Other Approaches to Statutory Interpretation and Construction
The three simple approaches to statutory interpretation and construction outline above just scratch the surface of the theoretical landscape. One of the most important contemporary theorists of statutory interpretation is Professor William Eskridge, who is an advocate of the approach that he calls "dynamic statutory interpretation." The dynamic approach, as defined by Eskridge, requires judges to interpret statutes "in light of their present societal, political, and legal context." Judge Richard Posner has developed an approach to statutory interpretation that reflects his general approach to jurisprudence, which he calls "pragmatism." And there are many other contemporary approaches to the theory of statutory interpretation and construction.
Descriptive and Normative Theories
As in other areas of the law, it is important to distinguish between descriptive and normative theories of statutory interpretation and construction. The descriptive question is what do courts actually do when they engage in statutory interpretation and construction. The best answer to this question may be somewhat messy. Different judges apply different approaches in statutory cases, and even the same judge may use different methods on different occasions. The normative question asks what judges should do when they interpret statutes. The arguments for textualism are likely to emphasize the idea of the rule of law and the concerns for legitimacy and separation of powers that counsel a modest judicial role. The arguments for textualism are likely to be based on the superior democratic legitimacy of legislatures and the idea that the role of judges should be that of a faithful agent of the legislature. The arguments for purposivism and for dynamic and pragmatic approaches are likely to focus on outcomes and the idea that judges can improve statutes if they are given authority to consider arguments of policy and principle when they determine what legal effect should be given to statutory text.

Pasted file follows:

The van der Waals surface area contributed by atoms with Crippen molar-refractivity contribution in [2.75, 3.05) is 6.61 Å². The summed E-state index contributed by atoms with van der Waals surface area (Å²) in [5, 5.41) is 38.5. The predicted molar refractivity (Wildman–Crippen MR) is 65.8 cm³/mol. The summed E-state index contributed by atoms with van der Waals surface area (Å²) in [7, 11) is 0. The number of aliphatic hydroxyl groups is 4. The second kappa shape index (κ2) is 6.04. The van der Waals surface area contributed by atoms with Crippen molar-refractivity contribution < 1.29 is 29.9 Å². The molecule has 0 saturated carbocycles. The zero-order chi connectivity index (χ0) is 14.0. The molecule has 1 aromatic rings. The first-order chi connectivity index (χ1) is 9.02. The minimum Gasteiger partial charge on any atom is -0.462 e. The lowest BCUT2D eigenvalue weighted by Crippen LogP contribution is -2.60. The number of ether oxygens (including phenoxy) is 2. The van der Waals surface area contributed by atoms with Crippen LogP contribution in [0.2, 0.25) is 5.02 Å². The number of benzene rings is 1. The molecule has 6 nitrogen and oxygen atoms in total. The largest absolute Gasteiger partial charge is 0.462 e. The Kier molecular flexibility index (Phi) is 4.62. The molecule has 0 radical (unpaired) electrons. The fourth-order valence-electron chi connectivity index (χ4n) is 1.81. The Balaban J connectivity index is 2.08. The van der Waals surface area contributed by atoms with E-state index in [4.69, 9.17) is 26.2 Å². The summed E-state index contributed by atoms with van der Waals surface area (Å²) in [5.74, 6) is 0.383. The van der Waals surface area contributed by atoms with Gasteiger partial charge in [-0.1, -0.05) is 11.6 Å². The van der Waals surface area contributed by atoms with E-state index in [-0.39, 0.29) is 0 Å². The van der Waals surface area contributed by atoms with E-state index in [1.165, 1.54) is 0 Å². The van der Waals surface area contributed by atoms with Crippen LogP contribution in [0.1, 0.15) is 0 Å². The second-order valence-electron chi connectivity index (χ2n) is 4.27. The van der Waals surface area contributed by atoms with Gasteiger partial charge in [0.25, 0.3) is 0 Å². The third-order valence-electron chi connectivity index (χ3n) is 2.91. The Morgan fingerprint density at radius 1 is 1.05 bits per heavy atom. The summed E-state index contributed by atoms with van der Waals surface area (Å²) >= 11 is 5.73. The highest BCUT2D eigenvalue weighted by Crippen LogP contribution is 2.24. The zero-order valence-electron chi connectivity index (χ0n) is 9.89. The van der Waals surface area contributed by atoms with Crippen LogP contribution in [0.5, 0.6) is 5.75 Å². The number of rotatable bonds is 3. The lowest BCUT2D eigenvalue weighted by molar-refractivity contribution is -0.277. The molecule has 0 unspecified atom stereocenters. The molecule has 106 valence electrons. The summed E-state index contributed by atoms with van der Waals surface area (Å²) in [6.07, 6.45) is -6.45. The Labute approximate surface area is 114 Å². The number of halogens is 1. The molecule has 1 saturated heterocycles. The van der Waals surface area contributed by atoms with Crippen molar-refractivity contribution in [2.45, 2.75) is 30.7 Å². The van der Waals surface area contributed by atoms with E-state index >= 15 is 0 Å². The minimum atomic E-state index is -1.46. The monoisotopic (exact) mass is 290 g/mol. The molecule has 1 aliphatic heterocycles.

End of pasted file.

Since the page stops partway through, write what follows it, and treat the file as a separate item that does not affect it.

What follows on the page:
Statutory interpretation and construction is certainly one of the most important topics in contemporary legal theory. This Lexicon entry provides a very basic introduction to the three basic approaches (textualism, intentionalism, and purposivism).
Related Lexicon Entries
- Legal Theory Lexicon 019: Originalism
- Legal Theory Lexicon 022: Intention
- Legal Theory Lexicon 030: Textualism
- Legal Theory Lexicon 043: Formalism and Instrumentalism
- Legal Theory Lexicon 056: Pragmatism
- Legal Theory Lexicon 063: Interpretation and Construction
- Legal Theory Lexicon 071: The New Originalism
- Legal Theory Lexicon 079: Communicative Content and Legal Content
- William Eskridge, Dynamic Statutory Interpretation, 135 U. Pa. L. Rev. 1479 (1987).
- Victoria Nourse, A Decision Theory of Statutory Interpretation: Legislative History by the Rules, 122 Yale L.J. 70-152 (2012).
- Richard A. Posner, What Has Pragmatism to Offer Law?, 63 So. Cal. L. Rev. 1653 (1990).
(First version posted on May 21, 2017.)